ASHES TO ASHES by Harold Pinter and THIS IS A PLAY by Daniel MacIvor (Alumnae Theatre). Runs to December 3. See Continuing. Rating: NNN
The Alumnae's two one-acts, Harold Pinter 's Ashes To Ashes and Daniel MacIvor 's This Is A Play , are a strange pairing, though each does deal in some way with artifice.
Directed by Natasha Mytnowych , Ashes To Ashes is cryptic Pinter, a sparely written script in which Devlin ( James Lukie ) questions Rebecca ( Dinah Watts ) about her former lover. Are the two we see currently involved? Maybe the interrogator is jealous of the ambiguous man who's been close to Rebecca.
But she's the central figure, manipulating - consciously or not, we're never sure - both her memories and Devlin, who becomes increasingly drunk as Rebecca tells her stories. In the ensuing discussion of God, people walking into the sea, soccer and whether pens can be guilty, there's a touch of absurdist comedy. But Pinter undercuts the play's quiet humour with suggestions of violence and torture.
The far lighter This Is A Play, first presented a decade or so ago at the Fringe, looks at the inner and outer worlds of theatre artists; a trio of actors deliver their internal thoughts as performers more frequently than they speak the lines of the play they're in. You want more absurdity? The play's about three heads of lettuce, and there are nods to Tennessee Williams, Judith Thompson and generic down-home kitchen-sink theatre.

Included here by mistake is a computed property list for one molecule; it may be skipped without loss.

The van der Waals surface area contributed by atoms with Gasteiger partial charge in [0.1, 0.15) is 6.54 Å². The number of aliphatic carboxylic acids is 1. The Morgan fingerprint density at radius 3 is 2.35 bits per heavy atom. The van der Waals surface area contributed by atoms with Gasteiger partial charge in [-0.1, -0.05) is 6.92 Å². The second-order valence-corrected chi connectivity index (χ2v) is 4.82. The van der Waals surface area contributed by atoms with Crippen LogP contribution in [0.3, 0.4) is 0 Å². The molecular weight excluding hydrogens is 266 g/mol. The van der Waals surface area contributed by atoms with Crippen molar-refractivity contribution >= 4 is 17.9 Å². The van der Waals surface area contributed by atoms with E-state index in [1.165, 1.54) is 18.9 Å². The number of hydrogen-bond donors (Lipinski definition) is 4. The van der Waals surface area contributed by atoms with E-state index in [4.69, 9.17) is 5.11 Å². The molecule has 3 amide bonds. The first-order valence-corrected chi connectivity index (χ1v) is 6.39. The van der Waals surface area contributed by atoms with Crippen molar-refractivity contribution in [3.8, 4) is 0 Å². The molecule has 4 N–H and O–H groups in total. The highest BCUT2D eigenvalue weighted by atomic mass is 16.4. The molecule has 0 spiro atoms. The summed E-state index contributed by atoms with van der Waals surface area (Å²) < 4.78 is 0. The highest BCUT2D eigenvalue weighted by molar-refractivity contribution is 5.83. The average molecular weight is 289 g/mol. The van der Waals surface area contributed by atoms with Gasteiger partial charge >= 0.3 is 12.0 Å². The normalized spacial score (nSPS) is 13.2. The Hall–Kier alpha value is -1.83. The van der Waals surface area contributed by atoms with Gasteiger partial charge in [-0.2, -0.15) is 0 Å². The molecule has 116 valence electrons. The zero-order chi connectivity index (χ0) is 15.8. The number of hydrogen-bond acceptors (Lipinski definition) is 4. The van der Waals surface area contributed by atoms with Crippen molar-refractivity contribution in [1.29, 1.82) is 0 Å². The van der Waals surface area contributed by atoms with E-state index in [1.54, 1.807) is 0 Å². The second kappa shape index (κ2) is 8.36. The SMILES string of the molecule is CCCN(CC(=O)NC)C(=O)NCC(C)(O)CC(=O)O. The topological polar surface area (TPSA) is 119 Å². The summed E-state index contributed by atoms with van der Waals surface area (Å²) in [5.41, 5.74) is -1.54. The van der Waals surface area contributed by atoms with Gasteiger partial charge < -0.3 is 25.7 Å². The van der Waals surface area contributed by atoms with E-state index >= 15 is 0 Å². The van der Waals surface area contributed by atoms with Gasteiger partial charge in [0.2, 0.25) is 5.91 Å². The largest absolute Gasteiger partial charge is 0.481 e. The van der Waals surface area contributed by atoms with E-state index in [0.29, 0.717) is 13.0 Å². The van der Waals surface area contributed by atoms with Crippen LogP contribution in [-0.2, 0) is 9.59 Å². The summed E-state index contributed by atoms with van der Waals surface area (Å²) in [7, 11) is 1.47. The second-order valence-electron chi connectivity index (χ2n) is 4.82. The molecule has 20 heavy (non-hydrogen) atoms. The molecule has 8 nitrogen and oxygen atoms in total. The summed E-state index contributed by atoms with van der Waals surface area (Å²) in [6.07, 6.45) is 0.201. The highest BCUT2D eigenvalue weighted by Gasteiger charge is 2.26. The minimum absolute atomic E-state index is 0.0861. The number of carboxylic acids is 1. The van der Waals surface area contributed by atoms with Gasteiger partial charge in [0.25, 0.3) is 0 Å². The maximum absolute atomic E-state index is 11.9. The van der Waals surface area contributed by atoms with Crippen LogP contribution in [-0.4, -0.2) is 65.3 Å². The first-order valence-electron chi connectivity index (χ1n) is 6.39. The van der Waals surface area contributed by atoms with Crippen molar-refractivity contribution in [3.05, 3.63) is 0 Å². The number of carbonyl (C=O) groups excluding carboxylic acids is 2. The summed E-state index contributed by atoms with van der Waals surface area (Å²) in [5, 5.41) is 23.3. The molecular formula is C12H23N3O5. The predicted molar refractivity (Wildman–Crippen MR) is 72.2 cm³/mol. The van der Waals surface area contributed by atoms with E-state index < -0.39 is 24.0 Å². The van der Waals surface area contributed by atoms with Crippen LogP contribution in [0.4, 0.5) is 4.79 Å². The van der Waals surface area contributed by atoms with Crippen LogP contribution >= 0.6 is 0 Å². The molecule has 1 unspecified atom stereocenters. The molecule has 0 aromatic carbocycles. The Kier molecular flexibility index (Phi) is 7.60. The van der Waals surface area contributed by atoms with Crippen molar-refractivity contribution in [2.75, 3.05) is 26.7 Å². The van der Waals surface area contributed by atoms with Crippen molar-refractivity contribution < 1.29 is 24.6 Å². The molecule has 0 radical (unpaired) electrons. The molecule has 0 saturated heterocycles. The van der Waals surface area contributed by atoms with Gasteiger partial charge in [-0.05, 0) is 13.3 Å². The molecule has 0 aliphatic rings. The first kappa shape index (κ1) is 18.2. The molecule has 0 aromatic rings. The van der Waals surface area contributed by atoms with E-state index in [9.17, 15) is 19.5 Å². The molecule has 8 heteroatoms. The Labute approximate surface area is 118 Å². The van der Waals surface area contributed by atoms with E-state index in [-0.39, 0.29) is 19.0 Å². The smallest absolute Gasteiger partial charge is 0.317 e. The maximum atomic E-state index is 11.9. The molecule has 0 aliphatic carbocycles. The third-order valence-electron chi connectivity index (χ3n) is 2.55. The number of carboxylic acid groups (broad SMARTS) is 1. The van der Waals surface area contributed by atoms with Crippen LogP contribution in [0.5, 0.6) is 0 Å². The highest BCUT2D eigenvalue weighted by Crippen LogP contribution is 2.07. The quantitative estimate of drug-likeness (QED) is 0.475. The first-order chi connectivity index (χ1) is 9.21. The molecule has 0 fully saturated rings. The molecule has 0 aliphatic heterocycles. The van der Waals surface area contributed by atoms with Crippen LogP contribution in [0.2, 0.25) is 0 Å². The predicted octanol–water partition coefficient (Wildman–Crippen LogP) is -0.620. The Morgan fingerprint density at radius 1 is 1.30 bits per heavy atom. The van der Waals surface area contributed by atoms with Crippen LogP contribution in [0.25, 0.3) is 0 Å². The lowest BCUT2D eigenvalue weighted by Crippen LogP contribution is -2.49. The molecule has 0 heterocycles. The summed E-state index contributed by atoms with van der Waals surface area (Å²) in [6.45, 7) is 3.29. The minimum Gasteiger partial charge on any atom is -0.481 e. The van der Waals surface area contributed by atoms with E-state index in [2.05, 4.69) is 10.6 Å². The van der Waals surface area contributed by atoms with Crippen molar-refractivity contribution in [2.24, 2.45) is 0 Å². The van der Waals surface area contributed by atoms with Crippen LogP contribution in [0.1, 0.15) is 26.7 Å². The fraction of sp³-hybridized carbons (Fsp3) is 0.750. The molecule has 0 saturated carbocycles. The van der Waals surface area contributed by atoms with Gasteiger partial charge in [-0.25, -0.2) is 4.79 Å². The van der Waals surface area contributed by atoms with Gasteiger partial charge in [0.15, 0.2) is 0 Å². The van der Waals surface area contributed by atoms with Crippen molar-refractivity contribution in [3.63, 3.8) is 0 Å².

The tension between the characters is nothing compared to that between the actors ( Greta Kerasia , Chris Kozak and Tricia Brioux ) and the offstage philosophizing composer ( Neal Murphy ). Sexual liaisons, backbiting and upstaging are more important to the performers than their roles, and director Margaret Gobie intentionally plays up the coarse acting of all concerned. It's fun, but the piece gets tiresome by the end.
The productions make good use of two of the Alumnae's most skilled and reliable actors, Brioux and Watts. As the Older Female Actor, wearing a bad Dolly Parton wig, Brioux knows how to time a line or a roll of her eyes to great effect. Watts gives Rebecca complexity from the start, suggesting at various moments world-weariness, avoidance, sensuality and confrontation. There's a rich emotional world inside this troubled woman, and Watts tantalizes us with little glimpses of it. firstname.lastname@example.org